The "fiscal cliff" deadline came and went without even a bearish whimper from the stock market. Now, the so-called "budget sequester" -- a set of laws that limit federal spending -- was put into effect on March 1. Absolutely nothing negative has happened to the economy -- so far.
The bullish reactions to these events, which may result in long-term, negative overhang on the thriving stock market, have lulled many investors into a false sense of security. These satisfied investors point to the stock market roaring higher, steadily improving economic numbers and to bad news being dismissed as irrelevant as sure signs that the market's surge won't end any time soon.
For the last few weeks, everyone was focused on the impending sequester on March 1st. However once that day came, it seemed like a non-event. There hasn't been much public outcry from what I've seen and both sides seem to be OK with it.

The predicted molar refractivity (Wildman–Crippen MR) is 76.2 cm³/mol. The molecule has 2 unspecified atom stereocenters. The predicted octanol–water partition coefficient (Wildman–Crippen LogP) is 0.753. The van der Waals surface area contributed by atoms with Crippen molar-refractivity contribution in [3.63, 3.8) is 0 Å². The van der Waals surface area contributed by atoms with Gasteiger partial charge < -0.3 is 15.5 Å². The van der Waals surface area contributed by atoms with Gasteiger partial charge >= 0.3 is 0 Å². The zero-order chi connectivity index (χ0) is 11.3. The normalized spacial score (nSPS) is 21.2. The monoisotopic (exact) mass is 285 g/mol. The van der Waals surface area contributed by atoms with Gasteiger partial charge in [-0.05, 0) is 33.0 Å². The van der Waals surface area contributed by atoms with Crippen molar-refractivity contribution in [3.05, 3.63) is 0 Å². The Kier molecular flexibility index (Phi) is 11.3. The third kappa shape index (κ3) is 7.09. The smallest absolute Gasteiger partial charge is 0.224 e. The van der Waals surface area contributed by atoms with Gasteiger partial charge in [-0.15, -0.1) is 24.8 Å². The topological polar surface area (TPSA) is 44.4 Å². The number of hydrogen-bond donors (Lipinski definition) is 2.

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President Barack Obama is pulling out all the stops to warn just what could happen if automatic budget cuts kick in. Americans are reacting with a collective yawn.
They know the drill: Obama raises the alarm, Democrats and Republicans accuse each other of holding a deal hostage, there's a lot of yelling on cable news, and then finally, when everyone has made their points, a deal is struck and the day is saved.
Maybe not this time. Two days before $85 billion in cuts are set to hit federal programs with all the precision of a wrecking ball, there are no signs that a deal is imminent. Even the White House conceded Wednesday that efforts to avoid the cuts were unlikely to succeed before they kick in on Friday.